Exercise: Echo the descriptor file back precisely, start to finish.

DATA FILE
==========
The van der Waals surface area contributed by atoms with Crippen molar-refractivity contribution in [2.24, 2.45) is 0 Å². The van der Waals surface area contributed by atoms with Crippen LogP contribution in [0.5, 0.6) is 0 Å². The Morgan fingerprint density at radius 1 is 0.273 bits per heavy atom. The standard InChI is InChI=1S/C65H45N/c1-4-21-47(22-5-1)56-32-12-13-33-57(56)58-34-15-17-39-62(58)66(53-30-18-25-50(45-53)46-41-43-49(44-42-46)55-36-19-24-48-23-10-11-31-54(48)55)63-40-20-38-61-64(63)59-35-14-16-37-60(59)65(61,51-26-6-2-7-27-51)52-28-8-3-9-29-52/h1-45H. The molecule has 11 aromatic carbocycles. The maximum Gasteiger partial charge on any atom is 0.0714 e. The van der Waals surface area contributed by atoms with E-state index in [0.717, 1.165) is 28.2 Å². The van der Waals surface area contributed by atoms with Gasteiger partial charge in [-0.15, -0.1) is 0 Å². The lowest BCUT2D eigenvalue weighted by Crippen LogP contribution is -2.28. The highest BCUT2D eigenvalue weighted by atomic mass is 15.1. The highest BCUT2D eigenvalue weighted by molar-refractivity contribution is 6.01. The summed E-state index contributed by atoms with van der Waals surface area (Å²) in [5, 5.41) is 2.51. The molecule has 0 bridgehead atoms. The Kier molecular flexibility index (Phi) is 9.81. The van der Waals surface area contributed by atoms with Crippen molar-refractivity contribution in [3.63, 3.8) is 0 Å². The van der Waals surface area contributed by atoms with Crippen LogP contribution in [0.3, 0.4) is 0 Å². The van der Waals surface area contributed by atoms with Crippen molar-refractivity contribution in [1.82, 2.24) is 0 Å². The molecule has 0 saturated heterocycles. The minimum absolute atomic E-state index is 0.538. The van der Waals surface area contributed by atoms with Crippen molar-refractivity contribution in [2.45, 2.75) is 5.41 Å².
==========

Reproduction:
The van der Waals surface area contributed by atoms with Crippen molar-refractivity contribution in [2.24, 2.45) is 0 Å². The van der Waals surface area contributed by atoms with Crippen LogP contribution in [0.5, 0.6) is 0 Å². The Morgan fingerprint density at radius 1 is 0.273 bits per heavy atom. The standard InChI is InChI=1S/C65H45N/c1-4-21-47(22-5-1)56-32-12-13-33-57(56)58-34-15-17-39-62(58)66(53-30-18-25-50(45-53)46-41-43-49(44-42-46)55-36-19-24-48-23-10-11-31-54(48)55)63-40-20-38-61-64(63)59-35-14-16-37-60(59)65(61,51-26-6-2-7-27-51)52-28-8-3-9-29-52/h1-45H. The molecule has 11 aromatic carbocycles. The maximum Gasteiger partial charge on any atom is 0.0714 e. The van der Waals surface area contributed by atoms with E-state index in [0.717, 1.165) is 28.2 Å². The van der Waals surface area contributed by atoms with Gasteiger partial charge in [-0.15, -0.1) is 0 Å². The lowest BCUT2D eigenvalue weighted by Crippen LogP contribution is -2.28. The highest BCUT2D eigenvalue weighted by atomic mass is 15.1. The highest BCUT2D eigenvalue weighted by molar-refractivity contribution is 6.01. The summed E-state index contributed by atoms with van der Waals surface area (Å²) in [5, 5.41) is 2.51. The molecule has 0 bridgehead atoms. The Kier molecular flexibility index (Phi) is 9.81. The van der Waals surface area contributed by atoms with Crippen molar-refractivity contribution in [3.63, 3.8) is 0 Å². The van der Waals surface area contributed by atoms with Crippen LogP contribution in [0.3, 0.4) is 0 Å². The van der Waals surface area contributed by atoms with Crippen molar-refractivity contribution in [1.82, 2.24) is 0 Å². The molecule has 0 saturated heterocycles. The minimum absolute atomic E-state index is 0.538. The van der Waals surface area contributed by atoms with Crippen molar-refractivity contribution in [2.45, 2.75) is 5.41 Å².